Not many people know this, but I used to hate sport. The thing is, I’ve never been very good at ball sports. There’s some serious lack of hand-eye co-ordination going on there! So at school, despite being a very good dancer and a speedy cross-country runner, I was always made to feel like I wasn’t very good at physical activity. At sixth form and studying Physical Education, I again had my confidence knocked by having to take up a second sport, trampolining, which I just couldn’t get to grips with. I wanted to run, but would have had to have had training in another athletic activity which wasn’t available to me, and I couldn’t just dance. It was exhausting and seriously put me off physical activity.
And then I went to university to study dance, and that’s where a really dysfunctional relationship with exercise developed. I wasn’t the best dancer, by a significant mile, and I certainly wasn’t as thin and athletic as a lot of the other girls on my course. So alongside developing some strange, alarm-bell-ringing habits around food and dancing four-eight hours a day, I started hardcore gymming. Ate a whole large Dominoes pizza to myself? Next day, straight on the treadmill for an hour. Heavy night out? Hour long aerobics class followed by dance classes for the day. This habit followed me around for a long time. Even after quitting my dance course and changing university, my gym membership was the perfect punishment for what I considered over-indulgence. Even worse, my definition of over-indulgence only became more severe over time.
Fast-forward to four years ago, I’m living in London working a well-paid but exhausting job by night, interning at various publications by day. I’ve found other ways to purge and punish myself in the form of fad diets, juice cleanses, laxatives and just straight up forcing myself to be sick. I’m 48kg with all-consuming anxiety and panic attacks at least once a day. I’m just plain exhausted and so over exercise. I move home to Winchester to try and recover. Exercise, over the next year, is removed as a priority while I try desperately to get help for my mental health.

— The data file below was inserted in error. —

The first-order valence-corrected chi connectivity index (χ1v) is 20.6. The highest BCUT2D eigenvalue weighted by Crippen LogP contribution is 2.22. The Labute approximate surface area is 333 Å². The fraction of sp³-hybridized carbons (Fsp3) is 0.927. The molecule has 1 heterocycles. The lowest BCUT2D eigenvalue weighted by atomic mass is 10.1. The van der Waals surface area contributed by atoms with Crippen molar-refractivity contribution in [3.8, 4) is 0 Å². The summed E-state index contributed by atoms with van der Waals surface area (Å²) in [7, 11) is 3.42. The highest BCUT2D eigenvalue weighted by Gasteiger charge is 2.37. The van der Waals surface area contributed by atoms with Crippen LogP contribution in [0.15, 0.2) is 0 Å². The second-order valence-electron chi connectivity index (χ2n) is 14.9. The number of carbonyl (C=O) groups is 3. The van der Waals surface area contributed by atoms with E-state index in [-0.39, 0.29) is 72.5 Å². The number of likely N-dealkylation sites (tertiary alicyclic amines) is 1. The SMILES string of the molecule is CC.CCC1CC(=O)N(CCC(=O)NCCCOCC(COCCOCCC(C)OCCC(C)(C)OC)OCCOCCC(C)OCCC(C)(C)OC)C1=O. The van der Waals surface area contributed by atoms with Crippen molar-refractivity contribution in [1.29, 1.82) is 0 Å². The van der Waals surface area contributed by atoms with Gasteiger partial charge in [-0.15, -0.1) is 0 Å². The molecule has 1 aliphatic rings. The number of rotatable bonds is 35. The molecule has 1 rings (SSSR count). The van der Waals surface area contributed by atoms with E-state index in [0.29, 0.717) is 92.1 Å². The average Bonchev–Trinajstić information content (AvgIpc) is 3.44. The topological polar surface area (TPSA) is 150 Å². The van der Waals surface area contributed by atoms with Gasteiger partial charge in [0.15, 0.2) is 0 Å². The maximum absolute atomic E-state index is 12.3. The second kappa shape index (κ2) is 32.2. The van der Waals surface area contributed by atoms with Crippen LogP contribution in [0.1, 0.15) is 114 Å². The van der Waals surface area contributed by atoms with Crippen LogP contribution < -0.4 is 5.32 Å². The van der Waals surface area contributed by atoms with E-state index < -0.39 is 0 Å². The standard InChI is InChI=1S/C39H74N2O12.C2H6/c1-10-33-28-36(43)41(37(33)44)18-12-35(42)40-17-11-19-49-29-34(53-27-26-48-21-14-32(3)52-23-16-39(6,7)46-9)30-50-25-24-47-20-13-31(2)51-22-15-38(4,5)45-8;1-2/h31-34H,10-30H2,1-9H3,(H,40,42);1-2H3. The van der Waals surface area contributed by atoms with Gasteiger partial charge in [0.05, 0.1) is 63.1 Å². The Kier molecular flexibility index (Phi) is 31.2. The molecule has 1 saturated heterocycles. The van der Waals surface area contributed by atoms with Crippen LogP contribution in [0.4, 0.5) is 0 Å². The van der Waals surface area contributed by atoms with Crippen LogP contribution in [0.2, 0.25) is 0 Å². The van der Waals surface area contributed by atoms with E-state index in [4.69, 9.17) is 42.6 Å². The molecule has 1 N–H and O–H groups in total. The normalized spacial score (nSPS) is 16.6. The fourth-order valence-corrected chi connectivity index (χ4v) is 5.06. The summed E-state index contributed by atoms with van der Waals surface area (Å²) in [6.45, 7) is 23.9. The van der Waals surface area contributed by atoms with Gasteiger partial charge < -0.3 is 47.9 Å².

It’s little wonder then that I ended up with a very negative attitude towards fitness. However, I am a naturally active person so swearing off physical activity was never going to last long. Determined not to fall back into the cardio as punishment cycle again, I decided to do something completely different. And that is when I found weightlifting, and just fell head over heels for it.
Previously I’d always over-exercised because I hated myself. That’s the sad fact of the matter. Now, obviously, I’m not going to claim that finding weightlifting suddenly fixed all my mental health problems. But, what it did do was give me a different focus. For a good couple of years my goals in weightlifting were simply about being in the gym and getting strong, physically and mentally. I found a real correlation between adding weights into my life and boosting my mood. Shifting heavier weights, seeing measurable progress; it all gave me a purpose and something to work towards. And that’s pretty empowering.
Now, I am once again training for aesthetics. This time around though it’s all coming from a completely different place. Obviously I am aware that my goal of competing next year is going to be both physically and mentally taxing, but rather than the ‘look’, it’s about the challenge. I want to push myself. I love seeing what my body can do, I love the feeling of pushing my limits and the feeling of achievement. I’m even starting to add a couple of sessions of cardio back into my routine to help support my goals. Writing this, I’m just amazed and so proud of myself for how my mindset towards fitness has completely changed.
I wish someone had told me years ago that this was what fitness is about. It’s not about punishment or torturing yourself, it’s about finding something you enjoy and sticking with it. When I first set out to write this post I hadn’t planned to delve so deeply into my old negative feelings about exercise. I had originally meant to write about how positive a role fitness and the gym has played in my recovery. And it has. But more wonderfully, it seems that, in spite of some really bad experiences, I’ve managed to fall right back in love with fitness anyway. Isn’t that great?
Let me know what makes you love fitness in the comments!
Photography by Kim Nicole Photography